4.3.1 The Top of a Script File
The first line of a Guile script must tell the operating system to use
Guile to evaluate the script, and then tell Guile how to go about doing
that. Here is the simplest case:
- The first two characters of the file must be ‘#!’.
The operating system interprets this to mean that the rest of the line
is the name of an executable that can interpret the script. Guile,
however, interprets these characters as the beginning of a multi-line
comment, terminated by the characters ‘!#’ on a line by themselves.
(This is an extension to the syntax described in R5RS, added to support
- Immediately after those two characters must come the full pathname to
the Guile interpreter. On most systems, this would be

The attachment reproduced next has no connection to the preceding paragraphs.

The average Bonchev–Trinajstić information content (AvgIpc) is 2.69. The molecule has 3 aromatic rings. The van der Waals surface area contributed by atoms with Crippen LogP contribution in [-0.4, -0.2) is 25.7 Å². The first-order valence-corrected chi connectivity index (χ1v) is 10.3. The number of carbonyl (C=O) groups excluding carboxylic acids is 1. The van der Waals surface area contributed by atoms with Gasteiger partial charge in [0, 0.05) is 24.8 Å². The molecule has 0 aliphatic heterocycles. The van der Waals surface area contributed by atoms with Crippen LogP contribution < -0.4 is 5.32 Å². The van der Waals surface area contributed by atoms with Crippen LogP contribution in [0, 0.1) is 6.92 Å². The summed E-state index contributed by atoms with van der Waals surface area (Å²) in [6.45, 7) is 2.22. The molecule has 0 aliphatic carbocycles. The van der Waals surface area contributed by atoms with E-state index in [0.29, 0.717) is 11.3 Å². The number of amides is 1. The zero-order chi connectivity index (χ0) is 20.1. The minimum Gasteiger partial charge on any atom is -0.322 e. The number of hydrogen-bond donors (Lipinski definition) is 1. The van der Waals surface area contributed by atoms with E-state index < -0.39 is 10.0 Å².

- Then must come a space, followed by a command-line argument to pass to
Guile; this should be ‘-s’. This switch tells Guile to run a
script, instead of soliciting the user for input from the terminal.
There are more elaborate things one can do here; see The Meta Switch.
- Follow this with a newline.
- The second line of the script should contain only the characters
‘!#’ — just like the top of the file, but reversed. The
operating system never reads this far, but Guile treats this as the end
of the comment begun on the first line by the ‘#!’ characters.
- If this source code file is not ASCII or ISO-8859-1 encoded, a coding
declaration such as
coding: utf-8 should appear in a comment
somewhere in the first five lines of the file: see Character Encoding of Source Files.
- The rest of the file should be a Scheme program.
Guile reads the program, evaluating expressions in the order that they
appear. Upon reaching the end of the file, Guile exits.